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Legal Information: South Dakota

Custody

Laws current as of November 28, 2023

What does a parenting coordinator do?

If there is a custody or visitation dispute, the judge may appoint a parenting coordinator to help you resolve it.1 You or the other parent can specifically request that a parenting coordinator is appointed or the judge can decide on his/her own. Who is appointed for this role can be decided by the parents and approved by the judge or the judge can decide who the parenting coordinator will be.2

The judge can order that the parenting coordinator do the following:

  1. inform both parents of their role in the process; 
  2. monitor that the parenting plan is followed and resolve any minor issues that arise as long as they don’t involve a substantial change to the court order;
  3. recommend strategies for putting the parenting plan in place or resolving parenting issues that are impacting the plan;
  4. help you and the other parent develop better communication and cooperation so that you can effectively co-parent your child;
  5. help you and the other parent to better foster ongoing relationships with your child;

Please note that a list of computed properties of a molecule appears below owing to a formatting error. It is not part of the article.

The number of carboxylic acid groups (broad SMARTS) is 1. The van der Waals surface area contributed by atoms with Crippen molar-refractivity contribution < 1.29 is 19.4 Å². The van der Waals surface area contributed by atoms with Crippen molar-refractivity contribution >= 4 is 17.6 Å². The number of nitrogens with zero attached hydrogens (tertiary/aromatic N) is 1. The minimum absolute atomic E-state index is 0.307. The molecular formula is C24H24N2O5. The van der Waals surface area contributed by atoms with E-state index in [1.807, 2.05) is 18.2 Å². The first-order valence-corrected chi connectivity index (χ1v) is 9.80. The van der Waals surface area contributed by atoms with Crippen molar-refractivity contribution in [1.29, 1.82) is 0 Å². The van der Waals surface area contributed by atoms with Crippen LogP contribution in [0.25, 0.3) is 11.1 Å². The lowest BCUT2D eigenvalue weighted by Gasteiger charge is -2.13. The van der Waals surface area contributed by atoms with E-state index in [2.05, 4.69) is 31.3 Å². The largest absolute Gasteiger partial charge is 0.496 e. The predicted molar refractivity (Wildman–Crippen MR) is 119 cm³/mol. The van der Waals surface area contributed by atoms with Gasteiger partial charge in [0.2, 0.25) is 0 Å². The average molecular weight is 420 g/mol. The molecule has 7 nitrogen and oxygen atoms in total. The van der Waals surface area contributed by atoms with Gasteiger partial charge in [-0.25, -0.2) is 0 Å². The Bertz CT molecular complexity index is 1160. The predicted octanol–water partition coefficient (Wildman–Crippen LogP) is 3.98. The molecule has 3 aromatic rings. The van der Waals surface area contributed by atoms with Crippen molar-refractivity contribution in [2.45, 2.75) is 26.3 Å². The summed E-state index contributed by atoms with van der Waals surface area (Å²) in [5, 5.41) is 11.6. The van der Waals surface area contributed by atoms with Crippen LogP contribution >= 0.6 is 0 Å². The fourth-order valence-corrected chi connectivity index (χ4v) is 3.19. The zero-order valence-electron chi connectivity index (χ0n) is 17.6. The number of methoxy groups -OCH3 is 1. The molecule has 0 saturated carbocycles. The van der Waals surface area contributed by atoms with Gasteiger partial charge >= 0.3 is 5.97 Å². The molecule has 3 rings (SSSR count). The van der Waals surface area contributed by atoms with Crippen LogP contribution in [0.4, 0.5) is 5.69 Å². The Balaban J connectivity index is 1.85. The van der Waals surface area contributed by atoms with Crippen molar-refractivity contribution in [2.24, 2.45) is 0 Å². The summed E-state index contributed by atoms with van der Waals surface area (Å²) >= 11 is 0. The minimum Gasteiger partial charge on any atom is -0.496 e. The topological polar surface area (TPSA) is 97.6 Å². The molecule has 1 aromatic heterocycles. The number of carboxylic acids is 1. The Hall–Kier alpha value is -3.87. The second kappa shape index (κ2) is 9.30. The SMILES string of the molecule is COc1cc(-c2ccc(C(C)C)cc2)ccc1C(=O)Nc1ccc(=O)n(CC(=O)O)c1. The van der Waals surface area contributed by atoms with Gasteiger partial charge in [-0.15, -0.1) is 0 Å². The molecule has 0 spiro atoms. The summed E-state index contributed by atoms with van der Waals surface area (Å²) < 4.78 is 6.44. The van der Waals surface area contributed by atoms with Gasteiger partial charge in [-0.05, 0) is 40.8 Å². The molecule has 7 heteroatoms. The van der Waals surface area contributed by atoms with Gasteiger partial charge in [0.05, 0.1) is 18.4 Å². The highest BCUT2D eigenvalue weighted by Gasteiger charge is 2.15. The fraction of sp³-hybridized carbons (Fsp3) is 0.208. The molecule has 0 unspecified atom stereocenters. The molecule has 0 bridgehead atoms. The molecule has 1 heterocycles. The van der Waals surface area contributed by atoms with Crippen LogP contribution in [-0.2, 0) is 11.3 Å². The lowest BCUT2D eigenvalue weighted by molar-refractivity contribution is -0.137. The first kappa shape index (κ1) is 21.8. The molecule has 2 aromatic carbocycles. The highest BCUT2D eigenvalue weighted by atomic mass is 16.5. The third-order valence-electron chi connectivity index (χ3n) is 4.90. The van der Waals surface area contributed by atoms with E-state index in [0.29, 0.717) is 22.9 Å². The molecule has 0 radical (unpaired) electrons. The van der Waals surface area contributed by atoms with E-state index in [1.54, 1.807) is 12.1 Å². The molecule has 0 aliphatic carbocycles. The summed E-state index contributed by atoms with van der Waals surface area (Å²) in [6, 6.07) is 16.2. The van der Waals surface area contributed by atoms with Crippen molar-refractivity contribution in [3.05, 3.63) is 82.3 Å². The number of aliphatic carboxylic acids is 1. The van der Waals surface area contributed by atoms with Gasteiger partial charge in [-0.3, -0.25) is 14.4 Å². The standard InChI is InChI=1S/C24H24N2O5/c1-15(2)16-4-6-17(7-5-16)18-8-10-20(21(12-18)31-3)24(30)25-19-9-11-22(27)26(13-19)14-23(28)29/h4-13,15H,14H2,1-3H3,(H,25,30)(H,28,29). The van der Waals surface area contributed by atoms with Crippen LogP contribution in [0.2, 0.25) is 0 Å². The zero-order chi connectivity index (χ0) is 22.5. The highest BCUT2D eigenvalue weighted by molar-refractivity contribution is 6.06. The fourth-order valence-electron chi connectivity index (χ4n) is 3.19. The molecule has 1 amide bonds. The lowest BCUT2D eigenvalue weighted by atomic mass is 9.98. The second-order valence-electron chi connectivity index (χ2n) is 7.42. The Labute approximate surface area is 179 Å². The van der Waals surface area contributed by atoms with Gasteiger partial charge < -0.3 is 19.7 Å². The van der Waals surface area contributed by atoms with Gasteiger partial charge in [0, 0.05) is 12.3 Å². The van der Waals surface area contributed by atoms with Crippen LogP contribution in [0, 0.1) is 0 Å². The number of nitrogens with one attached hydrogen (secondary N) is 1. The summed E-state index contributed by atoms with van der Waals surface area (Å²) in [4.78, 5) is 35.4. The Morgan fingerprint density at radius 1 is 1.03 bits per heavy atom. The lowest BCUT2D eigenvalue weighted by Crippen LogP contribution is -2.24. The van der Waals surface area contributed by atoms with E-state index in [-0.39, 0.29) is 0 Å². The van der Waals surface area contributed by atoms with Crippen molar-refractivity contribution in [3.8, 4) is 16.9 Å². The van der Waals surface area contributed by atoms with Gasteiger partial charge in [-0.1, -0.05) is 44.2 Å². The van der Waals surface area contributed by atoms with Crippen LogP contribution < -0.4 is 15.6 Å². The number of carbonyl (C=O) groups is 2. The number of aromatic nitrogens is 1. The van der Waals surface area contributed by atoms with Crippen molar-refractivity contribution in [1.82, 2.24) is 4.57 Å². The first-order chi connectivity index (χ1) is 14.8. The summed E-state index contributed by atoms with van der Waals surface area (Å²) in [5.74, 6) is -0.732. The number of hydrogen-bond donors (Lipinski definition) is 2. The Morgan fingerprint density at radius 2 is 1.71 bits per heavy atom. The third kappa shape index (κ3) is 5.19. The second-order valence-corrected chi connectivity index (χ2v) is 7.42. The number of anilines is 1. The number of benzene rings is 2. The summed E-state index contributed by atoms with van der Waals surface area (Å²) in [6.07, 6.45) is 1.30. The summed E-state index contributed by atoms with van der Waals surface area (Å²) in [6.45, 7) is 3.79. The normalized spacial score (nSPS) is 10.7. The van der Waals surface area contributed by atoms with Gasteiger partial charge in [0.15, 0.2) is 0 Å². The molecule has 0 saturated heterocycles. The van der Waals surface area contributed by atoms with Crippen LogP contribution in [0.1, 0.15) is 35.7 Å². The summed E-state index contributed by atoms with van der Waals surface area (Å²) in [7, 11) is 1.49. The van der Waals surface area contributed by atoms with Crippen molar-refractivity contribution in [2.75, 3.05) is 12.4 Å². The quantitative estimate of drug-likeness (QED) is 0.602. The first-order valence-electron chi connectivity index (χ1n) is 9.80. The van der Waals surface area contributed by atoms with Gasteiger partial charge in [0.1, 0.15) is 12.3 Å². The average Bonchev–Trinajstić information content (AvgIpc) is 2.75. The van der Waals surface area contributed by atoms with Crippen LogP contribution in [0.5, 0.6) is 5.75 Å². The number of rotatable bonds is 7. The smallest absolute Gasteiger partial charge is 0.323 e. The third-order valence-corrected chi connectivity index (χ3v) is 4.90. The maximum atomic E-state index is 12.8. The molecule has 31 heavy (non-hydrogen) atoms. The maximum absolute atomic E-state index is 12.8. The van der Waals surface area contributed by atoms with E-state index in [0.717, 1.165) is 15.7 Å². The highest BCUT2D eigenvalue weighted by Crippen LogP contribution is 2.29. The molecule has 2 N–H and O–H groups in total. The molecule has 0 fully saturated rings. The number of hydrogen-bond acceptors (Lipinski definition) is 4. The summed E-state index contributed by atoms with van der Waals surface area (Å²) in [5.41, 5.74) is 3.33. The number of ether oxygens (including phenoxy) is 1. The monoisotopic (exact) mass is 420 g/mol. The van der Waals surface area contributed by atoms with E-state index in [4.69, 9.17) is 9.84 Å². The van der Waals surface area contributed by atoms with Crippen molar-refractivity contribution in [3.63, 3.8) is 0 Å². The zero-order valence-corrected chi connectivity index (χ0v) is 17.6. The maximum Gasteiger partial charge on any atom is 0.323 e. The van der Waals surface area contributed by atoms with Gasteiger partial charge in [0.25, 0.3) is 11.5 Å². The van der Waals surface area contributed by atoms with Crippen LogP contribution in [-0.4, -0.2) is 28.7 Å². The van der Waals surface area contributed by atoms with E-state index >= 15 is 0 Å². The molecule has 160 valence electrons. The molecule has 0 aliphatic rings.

6. help follow court orders and make recommendations to the judge regarding changing, clarifying, or enforcing a parenting time order;
  7. not allow the parties’ attorneys to participate in parenting coordinator sessions;
  8.  put safeguards in place during the process when there are domestic violence concerns, such as no direct communication or no joint meetings, for example;
  9. recommend community resources to you and the other parent;
  10. make recommendations on day-to-day issues experienced by you and the other parent; and
  11. other tasks specific to your case.3

However, even if there is a parenting coordinator appointed, the judge continues to be in charge of the case and is the only one with the legal power to make decisions related to child support, custody, or visitation.4 

The fees and costs associated with a parenting coordinator will be covered by you and the other parent.5 It’s also important to know that these services are not confidential and the judge can order the parenting coordinator to testify as part of the court process.6

1 SDCL § 25-4-63
2 SDCL § 25-4-64
3 SDCL § 25-4-70
SDCL § 25-4-72
5 SDCL § 25-4-69
6 SDCL § 25-4-74